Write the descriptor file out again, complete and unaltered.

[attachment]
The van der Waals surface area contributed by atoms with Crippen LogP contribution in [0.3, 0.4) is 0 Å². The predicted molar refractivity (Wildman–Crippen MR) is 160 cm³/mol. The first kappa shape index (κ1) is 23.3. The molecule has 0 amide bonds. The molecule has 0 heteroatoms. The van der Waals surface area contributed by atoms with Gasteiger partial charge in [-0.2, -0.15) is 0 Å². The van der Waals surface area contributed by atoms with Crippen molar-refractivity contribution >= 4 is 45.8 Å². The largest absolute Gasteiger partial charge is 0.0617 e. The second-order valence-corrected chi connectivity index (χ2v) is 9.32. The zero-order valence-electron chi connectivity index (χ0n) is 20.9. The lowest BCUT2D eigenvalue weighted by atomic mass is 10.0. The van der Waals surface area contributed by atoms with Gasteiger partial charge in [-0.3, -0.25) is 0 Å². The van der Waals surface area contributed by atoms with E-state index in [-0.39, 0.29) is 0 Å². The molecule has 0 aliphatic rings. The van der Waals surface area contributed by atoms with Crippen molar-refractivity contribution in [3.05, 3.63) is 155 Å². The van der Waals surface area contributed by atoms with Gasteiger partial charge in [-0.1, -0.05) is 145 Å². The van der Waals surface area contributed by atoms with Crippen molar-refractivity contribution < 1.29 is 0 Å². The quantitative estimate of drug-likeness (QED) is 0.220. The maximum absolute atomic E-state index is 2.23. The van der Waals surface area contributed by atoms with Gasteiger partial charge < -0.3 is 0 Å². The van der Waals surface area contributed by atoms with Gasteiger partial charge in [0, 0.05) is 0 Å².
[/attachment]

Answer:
The van der Waals surface area contributed by atoms with Crippen LogP contribution in [0.3, 0.4) is 0 Å². The predicted molar refractivity (Wildman–Crippen MR) is 160 cm³/mol. The first kappa shape index (κ1) is 23.3. The molecule has 0 amide bonds. The molecule has 0 heteroatoms. The van der Waals surface area contributed by atoms with Gasteiger partial charge in [-0.2, -0.15) is 0 Å². The van der Waals surface area contributed by atoms with Crippen molar-refractivity contribution >= 4 is 45.8 Å². The largest absolute Gasteiger partial charge is 0.0617 e. The second-order valence-corrected chi connectivity index (χ2v) is 9.32. The zero-order valence-electron chi connectivity index (χ0n) is 20.9. The lowest BCUT2D eigenvalue weighted by atomic mass is 10.0. The van der Waals surface area contributed by atoms with Gasteiger partial charge in [-0.3, -0.25) is 0 Å². The van der Waals surface area contributed by atoms with E-state index in [-0.39, 0.29) is 0 Å². The molecule has 0 aliphatic rings. The van der Waals surface area contributed by atoms with Crippen molar-refractivity contribution in [3.05, 3.63) is 155 Å². The van der Waals surface area contributed by atoms with Gasteiger partial charge in [-0.1, -0.05) is 145 Å². The van der Waals surface area contributed by atoms with Crippen molar-refractivity contribution < 1.29 is 0 Å². The quantitative estimate of drug-likeness (QED) is 0.220. The maximum absolute atomic E-state index is 2.23. The van der Waals surface area contributed by atoms with Gasteiger partial charge < -0.3 is 0 Å². The van der Waals surface area contributed by atoms with Gasteiger partial charge in [0, 0.05) is 0 Å².